Public officials with ‘no idea what it means to serve’ main culprit behind low DHS morale, Kelly says

Homeland Security Secretary John Kelly said he's not surprised by the low morale his workforce has felt for years. In his first public speech since becoming sec...

In his first public speech since his confirmation as secretary, Gen. John Kelly came down hard on critics and naysayers of the Homeland Security Department workforce.

“For too long the men and women of my department have been political pawns,” Kelly said during an April 18 speech at George Washington University. “They’ve been asked to do more with less and less and less. In many ways similar to the treatment suffered by law enforcement over the past few years, they are often ridiculed and insulted by public officials and frequently convicted in the court of public opinion on unfounded allegations testified to by street lawyers and street spokespersons. If lawmakers do not like the laws that we enforce, that we are charged to enforce, that we are sworn to enforce, then they should have the courage and the skill to change those laws. Otherwise, they should shut up and support the men and women on the front lines.”

Kelly’s comments were met with laughter from the audience, but they give a preview of the leadership strategy his employees can expect.

“The best way to improve morale is to let employees do the jobs they were hired and trained to do and recognize them for doing those jobs,” Kelly said.

DHS has occupied the bottom spot on the Best Places to Work rankings for several years. Though the department improved its overall employee engagement score from a six-year low of 53 percent in 2015 to 56 percent in 2016, it still sits last among large agencies.

The low morale has been a product of “pointless bureaucracy” and “disrespect from public officials who have no idea what it means to serve,” Kelly said.

“When you discourage, when you disable, when you unjustly criticize and default to believing the initial reports as opposed to believing the stories told by my professionals, when you do all of those things and show disrespect to the individual who’s risking his or her life to defend the country … what do you expect? All of this stopped on Jan. 20,” Kelly said. “It stopped with President Trump and it stopped with me.”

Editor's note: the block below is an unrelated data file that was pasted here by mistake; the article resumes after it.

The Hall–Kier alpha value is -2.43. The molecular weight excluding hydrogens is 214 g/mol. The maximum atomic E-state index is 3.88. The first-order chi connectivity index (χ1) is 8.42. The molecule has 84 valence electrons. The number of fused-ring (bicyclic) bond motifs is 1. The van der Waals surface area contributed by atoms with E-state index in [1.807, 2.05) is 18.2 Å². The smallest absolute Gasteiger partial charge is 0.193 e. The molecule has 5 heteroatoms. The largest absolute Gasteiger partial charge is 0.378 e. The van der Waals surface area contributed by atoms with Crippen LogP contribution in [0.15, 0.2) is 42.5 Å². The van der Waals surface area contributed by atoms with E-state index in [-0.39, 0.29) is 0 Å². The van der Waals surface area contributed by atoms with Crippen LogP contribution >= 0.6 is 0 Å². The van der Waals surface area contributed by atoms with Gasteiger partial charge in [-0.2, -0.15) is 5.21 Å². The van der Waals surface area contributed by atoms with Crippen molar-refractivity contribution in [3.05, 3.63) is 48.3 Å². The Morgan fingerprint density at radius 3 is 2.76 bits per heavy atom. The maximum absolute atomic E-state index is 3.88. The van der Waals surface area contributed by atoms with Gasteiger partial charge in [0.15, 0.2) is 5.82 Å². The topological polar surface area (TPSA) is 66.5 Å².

Kelly said his 45 years of experience in the Marine Corps shapes his leadership style, and he’s communicated his approach to the DHS workforce.

“Ninety days ago, I made a deal with the people in this department, that I would protect them and I will encourage them to do their jobs, which they’re doing each and every day,” he said. “I suspect, not because of me but because of the people they are, that their morale is already going in the right direction.”

He expressed a similar sentiment earlier this month before the Senate Homeland Security and Governmental Affairs Committee. The department will also conduct a top-to-bottom review of its organization and leadership.

Kelly said his newly confirmed deputy secretary, Elaine Duke, will look at the “maze” of different pay scales, acquisition systems and programs within the department in search of new ways DHS can become more efficient and comply with the Office of Management and Budget’s recent charge to develop agency reform plans.

“We’re going to look at what [former Secretary] Jeh [Johnson] started and what I’ll certainly continue on steroids, and that is the Unity of Effort within the department to streamline it, to see where we’re duplicating efforts,” he said.

Johnson, along with his predecessors, have in the past introduced new concepts or campaigns to more closely align DHS’ 22 components. With Johnson’s “Unity of Effort” initiative, the department set up the Joint Requirements Council and began to chip away at its complicated procurement and budgeting processes.

Some components within DHS may see a budget boost for the remaining five months of the fiscal year, if the White House gets its way. President Donald Trump requested an additional $3 billion in funding for DHS, which would begin to pay for the President’s executive orders on border security and immigration enforcement.

Some members of Congress fear the White House will propose significant cuts to other DHS components, such as the Transportation Security Administration and Coast Guard, to pay for immigration enforcement priorities.

But Kelly said he hopes Congress will begin to view the budget not in terms of defense and non-defense spending, but rather as security and non-security resources. The Coast Guard, he said, plays a significant role in the nation’s security posture.

“To not look at them as part of the security equation makes no sense,” Kelly said. “We should look at it in terms of security, not defense.”

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